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What is a ERCP?

ERCP stands for endoscopic retrograde cholangio-pancreatography. An ERCP is an endoscopy (a flexible camera) examination in which a trained doctor navigates a special side-viewing endoscope (duodenoscope) through the mouth, oesophagus (gullet), and stomach, to the opening of the bile ducts in the duodenum (small bowel). 

A mouthguard is placed in the mouth between the teeth (see picture). Contrast (a fluid that shows up on x-rays) is injected into the bile ducts, using x-ray screening, the outline of the bile ducts is clear to see, treatments then can be performed as required.


Video clip shows a side viewing duodenoscope with the bridge, a lever that allows the instruments angle of approach to be altered.

What are the benefits?

The main benefit of an ERCP being performed is to treat problems within the bile duct. An ERCP is almost exclusively performed to deliver treatment. Having blocked bile ducts usually makes you jaundiced, and can lead to life threatening (biliary) infection, when severe this is known as sepsis. Treatments include, cutting the opening of the bile ducts (sphincterotomy), removing gallstones lodged in the bile duct, and placing a stent (a plastic or metal tube) across a narrowing in the ducts caused by gallstones, or a stricture (a narrowing due to; cancer, benign scar tissue, or inflammation).

What are the risks?

For the majority of patients, an ERCP is usually a safe examination and thankfully serious complications are rare. However, as the risks are higher than other endoscopy examinations, you’re Doctor and you have to weigh up the risks and benefits before having the procedure. It is important to note that the sedation can also have risks as well as the procedure itself.

  • Mild discomfort in the abdomen and a sore throat, which may last up to a few days.

  • Mild inflammation of the pancreas (pancreatitis). This can happen in approximately 5 in 100 procedures, with severe pancreatitis in 1-2 in 100 procedures.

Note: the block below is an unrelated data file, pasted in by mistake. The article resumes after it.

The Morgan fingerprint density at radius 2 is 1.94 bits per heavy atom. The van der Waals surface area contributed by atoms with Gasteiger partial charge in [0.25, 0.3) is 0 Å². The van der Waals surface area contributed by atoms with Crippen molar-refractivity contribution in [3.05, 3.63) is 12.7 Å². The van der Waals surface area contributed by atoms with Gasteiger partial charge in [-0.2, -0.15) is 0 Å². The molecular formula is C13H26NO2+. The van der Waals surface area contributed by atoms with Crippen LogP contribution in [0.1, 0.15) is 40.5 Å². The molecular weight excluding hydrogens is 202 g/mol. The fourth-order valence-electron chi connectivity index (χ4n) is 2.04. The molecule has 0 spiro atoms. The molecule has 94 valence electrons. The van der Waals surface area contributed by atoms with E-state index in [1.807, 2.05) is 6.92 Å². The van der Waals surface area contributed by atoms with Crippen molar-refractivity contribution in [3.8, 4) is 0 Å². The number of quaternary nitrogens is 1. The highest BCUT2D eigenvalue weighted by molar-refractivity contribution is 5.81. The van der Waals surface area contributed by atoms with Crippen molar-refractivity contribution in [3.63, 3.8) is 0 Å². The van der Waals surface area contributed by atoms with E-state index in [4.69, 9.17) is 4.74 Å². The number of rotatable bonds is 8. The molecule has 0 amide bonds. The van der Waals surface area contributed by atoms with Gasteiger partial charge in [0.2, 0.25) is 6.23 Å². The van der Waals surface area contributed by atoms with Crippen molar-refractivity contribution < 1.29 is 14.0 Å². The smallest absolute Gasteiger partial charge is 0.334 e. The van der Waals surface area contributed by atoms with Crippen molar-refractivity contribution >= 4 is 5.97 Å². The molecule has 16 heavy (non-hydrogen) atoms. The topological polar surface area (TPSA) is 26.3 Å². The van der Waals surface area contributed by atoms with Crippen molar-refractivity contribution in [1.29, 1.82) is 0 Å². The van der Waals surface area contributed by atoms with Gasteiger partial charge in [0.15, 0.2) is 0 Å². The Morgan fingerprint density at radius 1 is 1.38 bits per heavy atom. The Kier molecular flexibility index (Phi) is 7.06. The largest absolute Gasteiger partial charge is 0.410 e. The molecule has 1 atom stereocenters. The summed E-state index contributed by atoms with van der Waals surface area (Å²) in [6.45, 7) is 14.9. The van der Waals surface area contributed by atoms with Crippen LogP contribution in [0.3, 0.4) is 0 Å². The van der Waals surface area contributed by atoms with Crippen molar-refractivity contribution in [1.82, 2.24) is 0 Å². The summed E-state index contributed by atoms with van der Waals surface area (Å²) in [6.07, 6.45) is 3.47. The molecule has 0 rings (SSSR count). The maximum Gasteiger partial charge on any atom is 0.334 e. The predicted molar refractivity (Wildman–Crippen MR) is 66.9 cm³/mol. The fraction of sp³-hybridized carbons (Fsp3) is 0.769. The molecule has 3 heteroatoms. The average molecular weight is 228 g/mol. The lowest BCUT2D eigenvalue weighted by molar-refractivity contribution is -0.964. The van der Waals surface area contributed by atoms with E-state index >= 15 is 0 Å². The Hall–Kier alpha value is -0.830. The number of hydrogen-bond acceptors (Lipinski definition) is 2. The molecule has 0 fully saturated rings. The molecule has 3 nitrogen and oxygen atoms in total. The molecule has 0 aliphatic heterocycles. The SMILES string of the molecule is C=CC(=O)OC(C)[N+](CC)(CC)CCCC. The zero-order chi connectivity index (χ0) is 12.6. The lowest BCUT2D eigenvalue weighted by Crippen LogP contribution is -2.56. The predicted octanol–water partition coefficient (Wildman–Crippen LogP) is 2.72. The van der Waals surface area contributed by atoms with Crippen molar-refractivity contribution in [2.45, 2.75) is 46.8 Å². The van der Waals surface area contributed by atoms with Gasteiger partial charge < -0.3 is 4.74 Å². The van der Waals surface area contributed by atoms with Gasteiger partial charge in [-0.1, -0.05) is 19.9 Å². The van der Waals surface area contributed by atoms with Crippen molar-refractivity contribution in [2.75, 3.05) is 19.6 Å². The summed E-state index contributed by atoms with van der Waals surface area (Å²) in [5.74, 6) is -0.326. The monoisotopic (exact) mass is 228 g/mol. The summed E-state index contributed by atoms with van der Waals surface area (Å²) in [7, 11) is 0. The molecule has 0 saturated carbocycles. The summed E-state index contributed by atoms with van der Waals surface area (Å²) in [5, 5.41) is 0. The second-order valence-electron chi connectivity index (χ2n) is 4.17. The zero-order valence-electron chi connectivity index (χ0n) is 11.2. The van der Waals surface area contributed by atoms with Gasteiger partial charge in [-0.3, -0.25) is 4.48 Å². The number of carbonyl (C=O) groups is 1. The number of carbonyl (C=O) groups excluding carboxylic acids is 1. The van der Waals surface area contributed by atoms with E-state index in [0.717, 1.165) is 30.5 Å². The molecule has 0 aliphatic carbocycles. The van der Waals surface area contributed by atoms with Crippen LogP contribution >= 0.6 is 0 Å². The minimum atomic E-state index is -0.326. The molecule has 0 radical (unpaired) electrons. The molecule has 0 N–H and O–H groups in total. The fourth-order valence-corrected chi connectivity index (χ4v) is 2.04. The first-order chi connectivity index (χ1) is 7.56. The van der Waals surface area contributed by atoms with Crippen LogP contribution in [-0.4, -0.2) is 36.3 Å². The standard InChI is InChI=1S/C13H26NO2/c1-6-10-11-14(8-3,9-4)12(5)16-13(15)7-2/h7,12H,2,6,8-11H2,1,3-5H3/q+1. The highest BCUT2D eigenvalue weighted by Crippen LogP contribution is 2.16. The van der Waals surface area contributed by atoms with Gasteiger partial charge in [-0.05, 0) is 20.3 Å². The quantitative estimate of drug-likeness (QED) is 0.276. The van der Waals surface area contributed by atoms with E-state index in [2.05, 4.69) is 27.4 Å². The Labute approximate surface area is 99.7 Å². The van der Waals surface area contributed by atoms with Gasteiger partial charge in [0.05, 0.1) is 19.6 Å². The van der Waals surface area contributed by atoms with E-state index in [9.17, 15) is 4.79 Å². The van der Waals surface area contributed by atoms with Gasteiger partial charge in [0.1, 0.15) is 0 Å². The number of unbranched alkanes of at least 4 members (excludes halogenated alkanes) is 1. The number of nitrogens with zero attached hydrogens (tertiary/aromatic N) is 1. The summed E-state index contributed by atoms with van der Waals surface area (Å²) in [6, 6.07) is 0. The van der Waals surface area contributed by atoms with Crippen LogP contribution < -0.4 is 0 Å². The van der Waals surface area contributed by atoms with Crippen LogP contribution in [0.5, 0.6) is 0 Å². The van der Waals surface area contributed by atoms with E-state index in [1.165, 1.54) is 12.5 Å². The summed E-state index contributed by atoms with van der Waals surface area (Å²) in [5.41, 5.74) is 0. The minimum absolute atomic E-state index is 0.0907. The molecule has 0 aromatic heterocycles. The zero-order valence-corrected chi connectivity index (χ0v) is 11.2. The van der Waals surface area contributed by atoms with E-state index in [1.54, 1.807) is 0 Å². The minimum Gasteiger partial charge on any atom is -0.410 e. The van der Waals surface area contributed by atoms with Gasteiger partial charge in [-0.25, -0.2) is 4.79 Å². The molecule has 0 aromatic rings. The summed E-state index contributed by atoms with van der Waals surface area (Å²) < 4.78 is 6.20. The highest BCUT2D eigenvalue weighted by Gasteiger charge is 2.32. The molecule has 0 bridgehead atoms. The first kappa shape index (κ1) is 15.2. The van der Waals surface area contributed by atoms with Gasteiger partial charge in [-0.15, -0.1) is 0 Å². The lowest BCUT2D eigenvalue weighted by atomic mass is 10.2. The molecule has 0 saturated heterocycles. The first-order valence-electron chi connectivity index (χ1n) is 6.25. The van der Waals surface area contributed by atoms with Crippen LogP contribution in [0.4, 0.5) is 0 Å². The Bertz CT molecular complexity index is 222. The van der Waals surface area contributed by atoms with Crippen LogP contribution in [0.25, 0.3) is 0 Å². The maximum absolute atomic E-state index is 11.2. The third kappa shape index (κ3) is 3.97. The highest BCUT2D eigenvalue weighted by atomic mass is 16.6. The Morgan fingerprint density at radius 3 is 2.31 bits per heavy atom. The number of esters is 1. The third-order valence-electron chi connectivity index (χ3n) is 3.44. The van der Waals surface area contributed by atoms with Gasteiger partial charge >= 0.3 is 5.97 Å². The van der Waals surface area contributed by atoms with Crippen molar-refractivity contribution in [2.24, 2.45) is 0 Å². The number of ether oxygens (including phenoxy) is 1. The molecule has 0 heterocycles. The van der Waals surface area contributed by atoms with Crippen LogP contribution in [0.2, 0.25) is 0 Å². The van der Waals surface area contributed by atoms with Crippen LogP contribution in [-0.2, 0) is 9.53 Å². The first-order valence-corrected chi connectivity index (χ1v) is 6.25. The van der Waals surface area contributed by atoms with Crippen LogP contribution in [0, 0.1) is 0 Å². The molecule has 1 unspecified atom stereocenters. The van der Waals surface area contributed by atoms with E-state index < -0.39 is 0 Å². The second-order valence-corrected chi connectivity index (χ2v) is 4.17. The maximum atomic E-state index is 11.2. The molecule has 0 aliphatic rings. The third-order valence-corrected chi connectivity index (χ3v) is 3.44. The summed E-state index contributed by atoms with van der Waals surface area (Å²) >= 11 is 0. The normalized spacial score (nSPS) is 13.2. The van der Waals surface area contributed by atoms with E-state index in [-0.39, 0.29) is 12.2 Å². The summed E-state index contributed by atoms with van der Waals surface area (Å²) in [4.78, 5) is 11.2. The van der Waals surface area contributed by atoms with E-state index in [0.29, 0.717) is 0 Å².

• Bleeding (immediate or delayed) following a sphincterotomy (1 in 100 procedures).

  • Inability to gain access to the bile ducts, this may require further urgent treatment to deal with jaundice.

  • Infection in the bile duct can occur (cholangitis) which can be dangerous.

  • Perforation (a hole in the wall) of the oesophagus, stomach, and duodenum, which may require an operation to repair the damage (1 in 1000 procedures).

What are the alternatives?

You are under no obligation to have this procedure.  Any suitable alternatives should have been discussed in advance with your clinician.

You are under no obligation to have this procedure. As an ERCP is almost exclusively performed to deliver treatment, the alternative approach is to deliver treatment by accessing the bile ducts through the skin and the liver, this is known as an external biliary drain and can incorporate a stent insertion and is performed by a Consultant Radiologist. This is at a higher risk of bleeding then an ERCP. Sometimes it is necessary to perform an external biliary drain is an ERCP has been unsuccessful in delivering its intended treatment.

The decision is yours as to whether to have an ERCP or not. However, without an ERCP your doctor may not be able to find a cause of your symptoms and it may be difficult to plan any further treatment.

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